60% of tech employers report difficulty in finding qualified candidates to fill open positions due to a skills gap.
A skills gap emerges when too few employees or none possess the necessary skills to meet the company’s needs. This has been accelerated by rampant digital transformation initiatives taken up on a war footing across industries.
Both job seekers and employers are facing challenges due to a mismatch between the skills that are in demand and the skills that are available.
For employers, a skills gap means:
- Difficulty filling open positions: Recruiters are finding it hard to recruit qualified candidates for open positions. This can lead to longer hiring processes and increased recruitment costs.
- Decreased productivity: If an employer is unable to fill a position with a qualified candidate, it can lead to decreased productivity as the workload is distributed among existing staff or remains unfulfilled.
- Decreased competitiveness: A skills gap can hinder an employer’s ability to meet the changing needs of the market, potentially leading to a loss of market share.
- Increased training costs: In order to bridge the skills gap, employers may need to invest in training and development programs for their existing employees.
What is Driving the Skills Gap?
G20 economies stand to lose USD 11.5 Tn in growth over the next decade, due to the rising skills gap.
The Skills Gap is caused by several reasons, including:
- Rapid technological advancement: With technology advancing at a rapid pace, it can be difficult for both employers and employees to keep up with the necessary skills and knowledge.
- Changes in the job market: The job market is constantly changing, with new industries and job roles emerging and others disappearing. This can create a skills gap as workers may not have the necessary skills for the jobs that are in demand.
- Education and training: The education and training systems may not always align with the needs of the job market, resulting in a mismatch between the skills that students are learning and the skills that employers are seeking.
- Unemployment or underemployment: Workers who are not actively working or are not fully utilizing their skills may fall behind in terms of current industry knowledge and trends.
Upskilling and Reskilling to Close Skills Gaps
Upskilling refers to the process of learning new skills or improving upon existing skills in order to meet the changing needs of the job market. Reskilling refers to the process of learning completely new skills in order to transition into a new industry or job role. Both upskilling and reskilling can be effective in closing the skills gap by helping workers to acquire the skills that are in demand in the job market.
There are a number of ways that companies can use upskilling and reskilling to close the skills gap:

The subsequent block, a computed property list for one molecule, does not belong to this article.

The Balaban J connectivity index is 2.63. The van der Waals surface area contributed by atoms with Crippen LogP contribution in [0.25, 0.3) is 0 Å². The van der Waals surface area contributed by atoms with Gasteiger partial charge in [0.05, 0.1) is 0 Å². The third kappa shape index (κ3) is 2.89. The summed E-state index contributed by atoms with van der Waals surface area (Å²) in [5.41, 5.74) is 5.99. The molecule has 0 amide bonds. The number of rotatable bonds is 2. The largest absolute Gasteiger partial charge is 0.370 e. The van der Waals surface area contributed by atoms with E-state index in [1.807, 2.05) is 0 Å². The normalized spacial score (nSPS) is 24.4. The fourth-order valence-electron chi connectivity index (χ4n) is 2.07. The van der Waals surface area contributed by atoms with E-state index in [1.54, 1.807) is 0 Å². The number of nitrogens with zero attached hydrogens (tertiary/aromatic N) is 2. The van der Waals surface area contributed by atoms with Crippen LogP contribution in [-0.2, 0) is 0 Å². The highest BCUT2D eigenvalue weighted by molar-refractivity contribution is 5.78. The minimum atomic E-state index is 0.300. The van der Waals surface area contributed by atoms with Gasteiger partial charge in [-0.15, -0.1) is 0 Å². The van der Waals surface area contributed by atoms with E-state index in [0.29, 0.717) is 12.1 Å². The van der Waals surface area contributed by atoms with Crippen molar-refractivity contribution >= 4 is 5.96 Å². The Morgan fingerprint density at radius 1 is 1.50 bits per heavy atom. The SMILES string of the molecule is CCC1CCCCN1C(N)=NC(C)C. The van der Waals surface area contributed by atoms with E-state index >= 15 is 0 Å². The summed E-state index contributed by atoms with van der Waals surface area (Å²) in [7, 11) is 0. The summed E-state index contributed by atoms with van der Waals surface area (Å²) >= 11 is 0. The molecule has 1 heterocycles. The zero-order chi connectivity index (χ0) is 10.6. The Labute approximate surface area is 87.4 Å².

- Offer training and development programs: Investing in training and development programs for existing employees helps them acquire new skills or improve upon existing skills.
- Partner with educational institutions: Partnering with educational institutions to offer training or education programs that align with the skills needed in the company ensures that the company has a pipeline of skilled workers.
- Encourage continuous learning: Companies can encourage a culture of continuous learning by providing resources and support for employees who want to learn new skills or advance their careers.
- Offer flexible work arrangements: Companies can offer flexible work arrangements, such as part-time or flexible hours, to allow employees to pursue education or training while still working.
By investing in upskilling and reskilling, companies can not only close the skills gap, but also improve employee retention and increase productivity.
The Role of AI in Reskilling
Artificial intelligence (AI) can play a role in reskilling by providing personalized learning experiences and helping individuals to acquire new skills more efficiently.
AI-powered reskilling solutions, such as Draup’s Reskill Navigator, can analyze an individual’s current skill set and learning preferences to help Learning & Development teams create a customized learning plan that is tailored to their needs. This can help individuals to more effectively acquire new skills and knowledge in a shorter period of time.
AI can also be used by talent management teams to identify and assess the skills that are most in demand in the job market. This can help individuals to prioritize their learning and ensure that they are acquiring the skills that are most valuable in their field.
Draup’s AI-Driven Talent Intelligence delivers customers unique role-level and skill-level insights not available on any other platform. Draup’s powerful AI engine applied to a database of over 750 Million profiles helps HR leaders find & hire the right skills and implement cost-optimized reskilling initiatives to transform their global workforces and become future-ready.
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